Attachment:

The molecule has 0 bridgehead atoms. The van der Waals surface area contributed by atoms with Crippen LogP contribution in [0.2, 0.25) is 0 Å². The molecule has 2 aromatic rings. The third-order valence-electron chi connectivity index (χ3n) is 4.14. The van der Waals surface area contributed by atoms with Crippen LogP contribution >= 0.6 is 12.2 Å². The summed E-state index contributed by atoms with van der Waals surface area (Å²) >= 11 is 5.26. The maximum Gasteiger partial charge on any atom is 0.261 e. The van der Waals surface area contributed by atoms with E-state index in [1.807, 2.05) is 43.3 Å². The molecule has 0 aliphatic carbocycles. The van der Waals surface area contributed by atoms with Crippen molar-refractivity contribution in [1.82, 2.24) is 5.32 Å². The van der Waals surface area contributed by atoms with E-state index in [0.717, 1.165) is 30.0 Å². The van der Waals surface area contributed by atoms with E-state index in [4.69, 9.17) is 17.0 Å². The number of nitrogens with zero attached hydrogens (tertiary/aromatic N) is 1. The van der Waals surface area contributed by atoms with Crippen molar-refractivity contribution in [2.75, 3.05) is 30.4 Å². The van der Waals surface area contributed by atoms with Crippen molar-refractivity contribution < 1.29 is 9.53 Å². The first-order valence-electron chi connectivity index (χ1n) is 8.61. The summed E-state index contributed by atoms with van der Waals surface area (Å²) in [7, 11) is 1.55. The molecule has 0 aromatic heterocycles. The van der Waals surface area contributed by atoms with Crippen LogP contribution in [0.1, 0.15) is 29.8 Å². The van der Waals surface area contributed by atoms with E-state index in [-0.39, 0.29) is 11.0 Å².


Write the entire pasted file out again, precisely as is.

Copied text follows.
The molecule has 0 bridgehead atoms. The van der Waals surface area contributed by atoms with Crippen LogP contribution in [0.2, 0.25) is 0 Å². The molecule has 2 aromatic rings. The third-order valence-electron chi connectivity index (χ3n) is 4.14. The van der Waals surface area contributed by atoms with Crippen LogP contribution >= 0.6 is 12.2 Å². The summed E-state index contributed by atoms with van der Waals surface area (Å²) >= 11 is 5.26. The maximum Gasteiger partial charge on any atom is 0.261 e. The van der Waals surface area contributed by atoms with E-state index in [1.807, 2.05) is 43.3 Å². The molecule has 0 aliphatic carbocycles. The van der Waals surface area contributed by atoms with Crippen molar-refractivity contribution in [1.82, 2.24) is 5.32 Å². The van der Waals surface area contributed by atoms with E-state index in [0.717, 1.165) is 30.0 Å². The van der Waals surface area contributed by atoms with E-state index in [4.69, 9.17) is 17.0 Å². The number of nitrogens with zero attached hydrogens (tertiary/aromatic N) is 1. The van der Waals surface area contributed by atoms with Crippen molar-refractivity contribution in [2.75, 3.05) is 30.4 Å². The van der Waals surface area contributed by atoms with Crippen molar-refractivity contribution < 1.29 is 9.53 Å². The first-order valence-electron chi connectivity index (χ1n) is 8.61. The summed E-state index contributed by atoms with van der Waals surface area (Å²) in [7, 11) is 1.55. The molecule has 0 aromatic heterocycles. The van der Waals surface area contributed by atoms with Crippen LogP contribution in [0.1, 0.15) is 29.8 Å². The van der Waals surface area contributed by atoms with E-state index in [-0.39, 0.29) is 11.0 Å².